Reducing the impact of disasters globally presents a colossal challenge that requires coordinated and collaborative action. The UCL Institute for Risk and Disaster Reduction (IRDR) brings together the wealth of knowledge and expertise across the university, and through research, teaching, public engagement and knowledge exchange aims to improve the understanding of risk and overcome the barriers to increasing resilience to disasters.
Natural hazards such as earthquakes, volcanic eruptions, tsunami, floods and storms destroy lives and damage economies across the globe; pandemics have the potential to bring death and suffering on an unprecedented scale; while climate change may increase the severity of both natural and health disasters.
How society sees risk, how to link understanding of the causative mechanics to statistical approaches, and how to increase resilience and reduce the risk of disasters are common themes cutting across research in natural, environmental, health and technological hazards.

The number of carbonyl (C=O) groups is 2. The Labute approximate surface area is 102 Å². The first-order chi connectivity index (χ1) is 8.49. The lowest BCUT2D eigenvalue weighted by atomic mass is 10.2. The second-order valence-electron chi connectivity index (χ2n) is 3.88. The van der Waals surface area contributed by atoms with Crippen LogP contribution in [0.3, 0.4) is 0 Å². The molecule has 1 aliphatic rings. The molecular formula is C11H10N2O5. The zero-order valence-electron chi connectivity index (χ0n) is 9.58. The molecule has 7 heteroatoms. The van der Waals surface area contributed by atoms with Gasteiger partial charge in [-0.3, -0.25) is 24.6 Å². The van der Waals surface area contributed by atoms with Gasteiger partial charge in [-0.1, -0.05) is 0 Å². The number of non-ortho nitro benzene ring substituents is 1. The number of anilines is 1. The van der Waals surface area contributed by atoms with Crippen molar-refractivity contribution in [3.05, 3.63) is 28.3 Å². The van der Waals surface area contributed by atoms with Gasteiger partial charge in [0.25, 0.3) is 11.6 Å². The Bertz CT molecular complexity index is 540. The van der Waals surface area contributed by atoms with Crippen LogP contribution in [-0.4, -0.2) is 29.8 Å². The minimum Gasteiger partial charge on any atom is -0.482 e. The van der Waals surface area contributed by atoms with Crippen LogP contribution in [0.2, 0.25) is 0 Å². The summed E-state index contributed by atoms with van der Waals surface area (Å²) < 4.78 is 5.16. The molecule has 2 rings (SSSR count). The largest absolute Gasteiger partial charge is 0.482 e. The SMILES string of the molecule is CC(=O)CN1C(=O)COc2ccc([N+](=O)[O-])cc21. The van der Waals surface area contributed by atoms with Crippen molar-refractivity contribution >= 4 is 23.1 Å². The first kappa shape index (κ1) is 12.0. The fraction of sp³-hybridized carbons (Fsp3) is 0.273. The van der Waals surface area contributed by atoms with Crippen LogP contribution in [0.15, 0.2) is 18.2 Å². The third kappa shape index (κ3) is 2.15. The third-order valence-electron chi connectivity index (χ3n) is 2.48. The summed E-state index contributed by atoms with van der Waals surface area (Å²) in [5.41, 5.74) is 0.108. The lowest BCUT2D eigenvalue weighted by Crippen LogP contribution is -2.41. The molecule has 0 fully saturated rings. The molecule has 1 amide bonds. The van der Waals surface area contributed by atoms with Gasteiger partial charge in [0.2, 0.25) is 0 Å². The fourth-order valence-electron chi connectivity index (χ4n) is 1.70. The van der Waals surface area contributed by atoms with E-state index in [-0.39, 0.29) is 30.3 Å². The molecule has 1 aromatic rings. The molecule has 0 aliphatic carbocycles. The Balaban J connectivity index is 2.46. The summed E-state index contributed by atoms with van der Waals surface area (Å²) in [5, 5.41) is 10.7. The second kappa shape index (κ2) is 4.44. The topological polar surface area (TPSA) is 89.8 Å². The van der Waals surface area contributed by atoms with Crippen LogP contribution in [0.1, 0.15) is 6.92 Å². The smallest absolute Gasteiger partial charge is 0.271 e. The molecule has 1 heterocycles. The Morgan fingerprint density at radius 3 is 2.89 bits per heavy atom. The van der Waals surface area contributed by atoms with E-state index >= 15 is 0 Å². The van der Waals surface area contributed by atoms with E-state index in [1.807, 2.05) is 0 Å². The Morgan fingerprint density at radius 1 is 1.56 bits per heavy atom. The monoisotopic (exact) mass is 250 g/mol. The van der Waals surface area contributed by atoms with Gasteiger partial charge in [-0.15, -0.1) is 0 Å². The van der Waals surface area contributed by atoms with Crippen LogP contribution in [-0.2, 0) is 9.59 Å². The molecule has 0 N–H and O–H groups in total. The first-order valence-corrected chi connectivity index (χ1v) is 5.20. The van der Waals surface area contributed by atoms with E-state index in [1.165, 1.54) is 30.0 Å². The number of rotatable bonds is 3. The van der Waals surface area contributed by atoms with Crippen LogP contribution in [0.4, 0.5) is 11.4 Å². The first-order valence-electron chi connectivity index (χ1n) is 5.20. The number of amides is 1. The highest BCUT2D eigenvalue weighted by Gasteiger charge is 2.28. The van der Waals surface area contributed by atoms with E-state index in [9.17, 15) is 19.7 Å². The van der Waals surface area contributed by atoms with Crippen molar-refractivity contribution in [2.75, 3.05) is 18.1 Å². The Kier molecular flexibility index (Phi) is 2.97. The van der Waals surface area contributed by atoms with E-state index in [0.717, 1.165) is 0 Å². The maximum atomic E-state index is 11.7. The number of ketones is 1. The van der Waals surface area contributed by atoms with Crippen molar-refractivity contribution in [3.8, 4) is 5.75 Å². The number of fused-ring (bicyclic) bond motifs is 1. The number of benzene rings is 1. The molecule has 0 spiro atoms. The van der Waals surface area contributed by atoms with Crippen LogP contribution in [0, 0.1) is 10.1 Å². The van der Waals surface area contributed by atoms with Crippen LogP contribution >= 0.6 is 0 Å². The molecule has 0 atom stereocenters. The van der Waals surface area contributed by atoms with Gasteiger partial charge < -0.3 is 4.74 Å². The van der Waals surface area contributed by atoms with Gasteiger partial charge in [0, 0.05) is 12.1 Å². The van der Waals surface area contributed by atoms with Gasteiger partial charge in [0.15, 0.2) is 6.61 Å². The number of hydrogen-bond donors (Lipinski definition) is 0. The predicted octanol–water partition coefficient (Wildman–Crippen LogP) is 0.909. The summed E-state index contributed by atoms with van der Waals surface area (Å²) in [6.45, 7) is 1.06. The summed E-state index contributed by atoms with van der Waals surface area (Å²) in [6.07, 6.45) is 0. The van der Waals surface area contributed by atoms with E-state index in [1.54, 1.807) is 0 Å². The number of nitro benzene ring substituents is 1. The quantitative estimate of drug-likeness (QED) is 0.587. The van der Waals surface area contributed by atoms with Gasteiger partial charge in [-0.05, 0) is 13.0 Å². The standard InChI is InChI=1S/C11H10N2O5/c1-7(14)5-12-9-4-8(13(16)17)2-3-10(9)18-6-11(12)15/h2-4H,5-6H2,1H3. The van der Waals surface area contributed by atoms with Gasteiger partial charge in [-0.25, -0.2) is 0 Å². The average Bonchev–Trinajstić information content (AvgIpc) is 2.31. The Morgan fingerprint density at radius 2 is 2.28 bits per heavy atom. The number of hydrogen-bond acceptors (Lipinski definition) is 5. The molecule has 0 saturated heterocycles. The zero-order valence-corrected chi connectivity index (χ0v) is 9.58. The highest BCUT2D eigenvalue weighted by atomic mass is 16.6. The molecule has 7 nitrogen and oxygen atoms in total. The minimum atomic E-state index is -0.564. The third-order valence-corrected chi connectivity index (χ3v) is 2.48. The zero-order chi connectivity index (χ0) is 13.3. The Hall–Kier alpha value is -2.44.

UCL is uniquely well-placed to lead research and teaching in risk and disaster reduction, with at least 70 academics across 12 departments and seven faculties involved in world-class research and practice in the field.
The IRDR, with its new academic staff, many jointly appointed with key UCL departments, its rapidly growing trans-disciplinary PhD research centre, integrative masters teaching, programme of public events and partnerships with humanitarian, financial, research and civil protection organisations, seeks to bring together this diverse expertise at UCL.
We aim to maximise the impact and value of UCL activities and to increase and enhance cross-disciplinary collaboration and cooperation globally.
We are part of the UCL Grand Challenges of Global Health, Sustainable Cities, Intercultural Interaction and Human Wellbeing.